Women in a number of counties located primarily in the South and West have higher mortality rates than those in other regions, and the reasons extend beyond access to medical care, according to research published in the March issue of Health Affairs.
According to the authors of the study, government, business and healthcare organizations will need to support and finance population health strategies, despite the current pressures to cut spending. These strategies are aimed at improving not only individual healthcare, but public health, behavioral change and the social and environmental determinants of health.
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"It's not like there's a single silver bullet to solve this in a time of restraint," said David Kindig, MD, University of Wisconsin at Madison population health sciences professor, and one of two authors of the study.
Some resources could come from the savings the healthcare system captures as it becomes more efficient. For example, the thinking on shared savings in accountable care organizations (ACOs) is that it will be split between providers and payers. "But a number of us are talking about if there could be a third share of the savings that goes into broader community investments," he said.
Although mortality rates are falling in most counties in the U.S., female mortality rates increased in 1,224 counties compared with a rise in 108 counties for men. Living in counties in the South and West was associated with a 6 percent higher mortality rate than living in the Northeast. Smoking rates were a key factor.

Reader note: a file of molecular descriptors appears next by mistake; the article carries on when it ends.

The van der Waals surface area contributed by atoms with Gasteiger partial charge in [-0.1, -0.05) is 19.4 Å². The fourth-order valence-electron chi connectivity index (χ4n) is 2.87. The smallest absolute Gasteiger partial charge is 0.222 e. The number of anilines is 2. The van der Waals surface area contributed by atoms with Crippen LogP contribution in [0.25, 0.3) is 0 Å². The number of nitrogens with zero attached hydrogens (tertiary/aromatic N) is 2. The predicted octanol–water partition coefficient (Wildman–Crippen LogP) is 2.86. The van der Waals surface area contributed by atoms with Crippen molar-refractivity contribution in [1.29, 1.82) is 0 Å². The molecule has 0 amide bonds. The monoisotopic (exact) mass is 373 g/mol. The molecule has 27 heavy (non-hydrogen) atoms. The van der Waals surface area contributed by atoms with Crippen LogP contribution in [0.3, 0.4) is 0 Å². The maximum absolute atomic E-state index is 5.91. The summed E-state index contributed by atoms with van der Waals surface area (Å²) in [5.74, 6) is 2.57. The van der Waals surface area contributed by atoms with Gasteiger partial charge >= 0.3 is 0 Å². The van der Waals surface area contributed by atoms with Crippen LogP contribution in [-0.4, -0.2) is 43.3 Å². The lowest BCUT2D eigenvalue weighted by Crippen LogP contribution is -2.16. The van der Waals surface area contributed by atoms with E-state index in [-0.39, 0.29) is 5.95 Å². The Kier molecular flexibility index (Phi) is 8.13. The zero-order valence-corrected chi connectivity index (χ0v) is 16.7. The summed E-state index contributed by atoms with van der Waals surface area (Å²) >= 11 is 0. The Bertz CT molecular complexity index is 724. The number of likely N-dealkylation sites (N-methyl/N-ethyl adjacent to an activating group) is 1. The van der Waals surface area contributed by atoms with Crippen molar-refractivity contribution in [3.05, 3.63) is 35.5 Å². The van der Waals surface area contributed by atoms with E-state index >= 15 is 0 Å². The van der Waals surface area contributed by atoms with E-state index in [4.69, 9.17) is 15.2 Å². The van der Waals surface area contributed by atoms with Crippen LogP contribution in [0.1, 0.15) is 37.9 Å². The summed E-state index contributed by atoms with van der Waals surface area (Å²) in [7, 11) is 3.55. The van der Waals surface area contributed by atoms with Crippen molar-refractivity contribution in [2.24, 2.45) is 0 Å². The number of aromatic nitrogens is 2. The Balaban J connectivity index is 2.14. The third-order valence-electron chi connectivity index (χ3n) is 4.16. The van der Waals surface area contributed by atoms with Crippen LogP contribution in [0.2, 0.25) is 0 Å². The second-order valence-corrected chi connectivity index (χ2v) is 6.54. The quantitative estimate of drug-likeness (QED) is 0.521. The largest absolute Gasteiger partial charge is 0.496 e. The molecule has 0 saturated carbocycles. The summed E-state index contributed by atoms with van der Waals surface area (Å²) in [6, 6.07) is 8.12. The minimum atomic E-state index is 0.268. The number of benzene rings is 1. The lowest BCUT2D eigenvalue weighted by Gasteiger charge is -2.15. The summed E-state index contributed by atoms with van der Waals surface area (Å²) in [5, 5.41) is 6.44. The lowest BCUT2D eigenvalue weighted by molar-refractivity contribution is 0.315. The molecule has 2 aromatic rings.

The higher female mortality rates were not the result of medical care factors, such as rates of primary care providers. What had much greater impact were behavioral factors, such as diet, exercise and smoking, and socioeconomic considerations, such as college education and rate of children living in poverty, Kindig said.
"Even though it's a time of spending restraint, government and foundations are still making investments, and many are finding ways to change the pattern of those investments," he said.
Funds could also come from additional government health-promoting policies in other areas, such as education and housing.
For example, voters in a referendum in San Antonio, Texas, recently passed a tax increase of one-eighth of a cent, or one mil, to the sales tax to help fund expansion of pre-kindergarten education, according to his research.
Besides providing for preventive care, the Affordable Care Act (ACA) requires that nonprofit hospitals work in partnership with public health agencies to develop a community health needs assessment every three years as a condition of the hospitals' maintaining their tax-exempt status.
"Particularly as charity care requirements fall under ACA, could some of those be directed into some broader community health improvements? ACA does not specifically tie community benefit dollars to what they find, but the hope is that over time there will be some movement on that," he said.
Businesses are beginning to understand that they also have a stake in healthcare outcomes in their communities both from the perspective of reducing healthcare costs and increasing the productivity of their workforce. An increasing number of businesses are supporting local and state policies for investments in education and smoking cessation, Kindig said.